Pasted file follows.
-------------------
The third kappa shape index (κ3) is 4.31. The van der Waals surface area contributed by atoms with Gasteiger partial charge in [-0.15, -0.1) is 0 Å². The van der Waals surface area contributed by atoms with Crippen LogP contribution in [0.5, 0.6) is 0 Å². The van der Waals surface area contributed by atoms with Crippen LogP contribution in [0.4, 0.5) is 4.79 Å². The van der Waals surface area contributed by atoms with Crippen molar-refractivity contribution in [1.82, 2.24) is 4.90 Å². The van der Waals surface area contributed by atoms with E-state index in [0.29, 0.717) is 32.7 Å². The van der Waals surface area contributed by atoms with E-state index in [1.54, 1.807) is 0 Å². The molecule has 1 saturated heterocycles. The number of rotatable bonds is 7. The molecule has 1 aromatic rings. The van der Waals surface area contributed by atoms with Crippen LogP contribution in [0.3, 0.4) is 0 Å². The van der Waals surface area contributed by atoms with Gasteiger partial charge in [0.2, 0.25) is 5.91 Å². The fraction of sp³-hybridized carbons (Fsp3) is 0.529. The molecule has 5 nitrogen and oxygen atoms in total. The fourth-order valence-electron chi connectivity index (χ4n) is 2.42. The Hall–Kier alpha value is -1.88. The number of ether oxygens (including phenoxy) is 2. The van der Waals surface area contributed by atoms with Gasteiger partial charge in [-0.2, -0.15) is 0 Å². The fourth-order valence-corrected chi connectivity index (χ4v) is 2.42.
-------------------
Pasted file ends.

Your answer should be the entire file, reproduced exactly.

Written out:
The third kappa shape index (κ3) is 4.31. The van der Waals surface area contributed by atoms with Gasteiger partial charge in [-0.15, -0.1) is 0 Å². The van der Waals surface area contributed by atoms with Crippen LogP contribution in [0.5, 0.6) is 0 Å². The van der Waals surface area contributed by atoms with Crippen LogP contribution in [0.4, 0.5) is 4.79 Å². The van der Waals surface area contributed by atoms with Crippen molar-refractivity contribution in [1.82, 2.24) is 4.90 Å². The van der Waals surface area contributed by atoms with E-state index in [0.29, 0.717) is 32.7 Å². The van der Waals surface area contributed by atoms with E-state index in [1.54, 1.807) is 0 Å². The molecule has 1 saturated heterocycles. The number of rotatable bonds is 7. The molecule has 1 aromatic rings. The van der Waals surface area contributed by atoms with Crippen LogP contribution in [0.3, 0.4) is 0 Å². The van der Waals surface area contributed by atoms with Gasteiger partial charge in [0.2, 0.25) is 5.91 Å². The fraction of sp³-hybridized carbons (Fsp3) is 0.529. The molecule has 5 nitrogen and oxygen atoms in total. The fourth-order valence-electron chi connectivity index (χ4n) is 2.42. The Hall–Kier alpha value is -1.88. The number of ether oxygens (including phenoxy) is 2. The van der Waals surface area contributed by atoms with Gasteiger partial charge in [-0.2, -0.15) is 0 Å². The fourth-order valence-corrected chi connectivity index (χ4v) is 2.42.